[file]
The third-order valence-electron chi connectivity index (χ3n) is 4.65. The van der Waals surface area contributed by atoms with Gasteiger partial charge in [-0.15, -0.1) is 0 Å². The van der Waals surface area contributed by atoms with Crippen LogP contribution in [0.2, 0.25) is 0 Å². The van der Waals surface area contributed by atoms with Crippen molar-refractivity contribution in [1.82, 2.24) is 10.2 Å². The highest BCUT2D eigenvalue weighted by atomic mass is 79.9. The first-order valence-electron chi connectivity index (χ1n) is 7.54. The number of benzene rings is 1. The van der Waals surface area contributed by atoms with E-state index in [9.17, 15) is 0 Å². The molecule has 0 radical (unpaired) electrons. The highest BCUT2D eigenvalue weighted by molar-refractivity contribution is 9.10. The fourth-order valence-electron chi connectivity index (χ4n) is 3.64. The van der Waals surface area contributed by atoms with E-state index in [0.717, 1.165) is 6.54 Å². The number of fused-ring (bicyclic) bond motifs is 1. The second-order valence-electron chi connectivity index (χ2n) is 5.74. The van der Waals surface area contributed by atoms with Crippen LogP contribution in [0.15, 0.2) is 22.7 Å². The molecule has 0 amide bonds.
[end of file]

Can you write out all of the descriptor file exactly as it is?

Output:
The third-order valence-electron chi connectivity index (χ3n) is 4.65. The van der Waals surface area contributed by atoms with Gasteiger partial charge in [-0.15, -0.1) is 0 Å². The van der Waals surface area contributed by atoms with Crippen LogP contribution in [0.2, 0.25) is 0 Å². The van der Waals surface area contributed by atoms with Crippen molar-refractivity contribution in [1.82, 2.24) is 10.2 Å². The highest BCUT2D eigenvalue weighted by atomic mass is 79.9. The first-order valence-electron chi connectivity index (χ1n) is 7.54. The number of benzene rings is 1. The van der Waals surface area contributed by atoms with E-state index in [9.17, 15) is 0 Å². The molecule has 0 radical (unpaired) electrons. The highest BCUT2D eigenvalue weighted by molar-refractivity contribution is 9.10. The fourth-order valence-electron chi connectivity index (χ4n) is 3.64. The van der Waals surface area contributed by atoms with E-state index in [0.717, 1.165) is 6.54 Å². The number of fused-ring (bicyclic) bond motifs is 1. The second-order valence-electron chi connectivity index (χ2n) is 5.74. The van der Waals surface area contributed by atoms with Crippen LogP contribution in [0.15, 0.2) is 22.7 Å². The molecule has 0 amide bonds.